Audi: Tyre war the "major worry" for Super GT entry
Audi sport chief Dieter Gass has said that differences in sporting regulations need to be ironed out before the manufacturer can commit to Japan’s Super GT Championship.
Gass has identified the open-tyre rules in Japan and the testing restrictions in the DTM as potential obstacles for adding a Super GT programme with the RS5 DTM.
That is despite the aligning of the technical regulations between the DTM and Super GT, which means that Japan’s three Super GT manufacturers will compete in the DTM finale at Hockenheim this October, before the DTM squads visit Japan for a ‘match race’ at Fuji in November.
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Audi is currently represented in the secondary GT300 class of Super GT, with the Hitotsuyama Racing squad running an R8 LMS GT3 car, but Gass said that Audi top brass in Japan are keen to add a GT500 attack with the DTM machine.
But while the DTM runs on control Hankook tyres, Super GT features a tyre war between Yokohama, Bridgestone, Michelin and Dunlop.
“First of all I’m very much looking forward to the races this year [against the Japanese] already,” said Gass.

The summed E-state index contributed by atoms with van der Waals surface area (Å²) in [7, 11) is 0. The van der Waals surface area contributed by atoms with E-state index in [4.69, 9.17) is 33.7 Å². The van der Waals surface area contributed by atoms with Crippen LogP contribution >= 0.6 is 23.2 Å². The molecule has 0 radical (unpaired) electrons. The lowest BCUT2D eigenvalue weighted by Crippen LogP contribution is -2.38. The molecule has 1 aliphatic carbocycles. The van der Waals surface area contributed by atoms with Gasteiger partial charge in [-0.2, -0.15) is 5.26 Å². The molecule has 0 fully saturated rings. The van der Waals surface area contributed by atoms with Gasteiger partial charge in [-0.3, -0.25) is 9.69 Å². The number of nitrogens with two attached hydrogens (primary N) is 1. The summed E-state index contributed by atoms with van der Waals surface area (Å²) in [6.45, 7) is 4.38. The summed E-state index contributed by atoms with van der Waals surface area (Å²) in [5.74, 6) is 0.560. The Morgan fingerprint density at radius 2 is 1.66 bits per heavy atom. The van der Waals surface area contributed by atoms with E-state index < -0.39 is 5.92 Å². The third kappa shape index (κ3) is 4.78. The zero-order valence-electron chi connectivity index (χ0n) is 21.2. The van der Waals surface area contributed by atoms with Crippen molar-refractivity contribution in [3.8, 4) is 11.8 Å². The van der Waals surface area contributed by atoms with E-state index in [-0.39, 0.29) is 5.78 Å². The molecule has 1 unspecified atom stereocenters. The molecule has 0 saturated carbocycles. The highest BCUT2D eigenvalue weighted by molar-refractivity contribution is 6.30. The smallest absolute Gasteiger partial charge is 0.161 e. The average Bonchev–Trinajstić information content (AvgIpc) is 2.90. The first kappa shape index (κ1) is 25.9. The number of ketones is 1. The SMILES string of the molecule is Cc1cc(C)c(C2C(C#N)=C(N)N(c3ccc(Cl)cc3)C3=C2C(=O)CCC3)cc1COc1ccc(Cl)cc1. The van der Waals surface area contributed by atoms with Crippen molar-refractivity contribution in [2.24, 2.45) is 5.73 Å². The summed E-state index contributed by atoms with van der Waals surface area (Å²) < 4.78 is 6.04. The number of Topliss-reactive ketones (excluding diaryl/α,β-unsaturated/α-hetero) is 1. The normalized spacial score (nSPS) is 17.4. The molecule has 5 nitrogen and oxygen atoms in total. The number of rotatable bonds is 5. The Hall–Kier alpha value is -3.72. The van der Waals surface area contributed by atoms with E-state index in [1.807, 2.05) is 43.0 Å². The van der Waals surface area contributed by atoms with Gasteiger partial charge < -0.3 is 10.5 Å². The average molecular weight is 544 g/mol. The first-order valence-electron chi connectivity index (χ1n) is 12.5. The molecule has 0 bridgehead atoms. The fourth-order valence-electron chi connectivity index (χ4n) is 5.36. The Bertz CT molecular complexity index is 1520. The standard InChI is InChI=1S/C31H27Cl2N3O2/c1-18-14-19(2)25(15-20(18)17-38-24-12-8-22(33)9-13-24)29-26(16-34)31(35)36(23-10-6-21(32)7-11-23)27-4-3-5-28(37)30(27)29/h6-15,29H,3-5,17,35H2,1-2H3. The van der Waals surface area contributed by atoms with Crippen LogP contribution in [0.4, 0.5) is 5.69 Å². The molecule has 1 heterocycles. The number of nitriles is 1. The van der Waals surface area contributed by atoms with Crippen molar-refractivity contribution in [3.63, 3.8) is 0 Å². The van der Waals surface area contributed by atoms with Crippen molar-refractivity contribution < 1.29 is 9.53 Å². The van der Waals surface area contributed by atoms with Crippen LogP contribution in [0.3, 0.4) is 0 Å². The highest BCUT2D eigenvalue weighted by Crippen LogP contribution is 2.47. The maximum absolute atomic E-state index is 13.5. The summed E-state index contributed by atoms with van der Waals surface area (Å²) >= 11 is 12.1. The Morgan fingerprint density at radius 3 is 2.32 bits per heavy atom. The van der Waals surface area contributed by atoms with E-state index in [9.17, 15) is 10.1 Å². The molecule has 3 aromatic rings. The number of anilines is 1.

“I do notice quite a good interest from the Japanese importer as well, and personally obviously I would love to do it.
“But we need to have more discussions and see as well what the budgets are and what the possibilities are, because still there are a few differences in the regulations.
“I think the major worry before you could commit to run in the Japanese championship is to see what the tyre situation is.
"You have the tyre war and that means if you want to go there and compete at a competitive level you need to see what the tyre situation is, and potentially you need to do quite some significant testing as well, which then again puts us in a difficult situation with the German regulations, because testing is not allowed.
“So there’s a few open questions that need to be fixed before we can really think about that.
“But the interest is there – in terms of performance that is the biggest point.
“There’s a few differences in the engines, but that’s easier to be fixed.”
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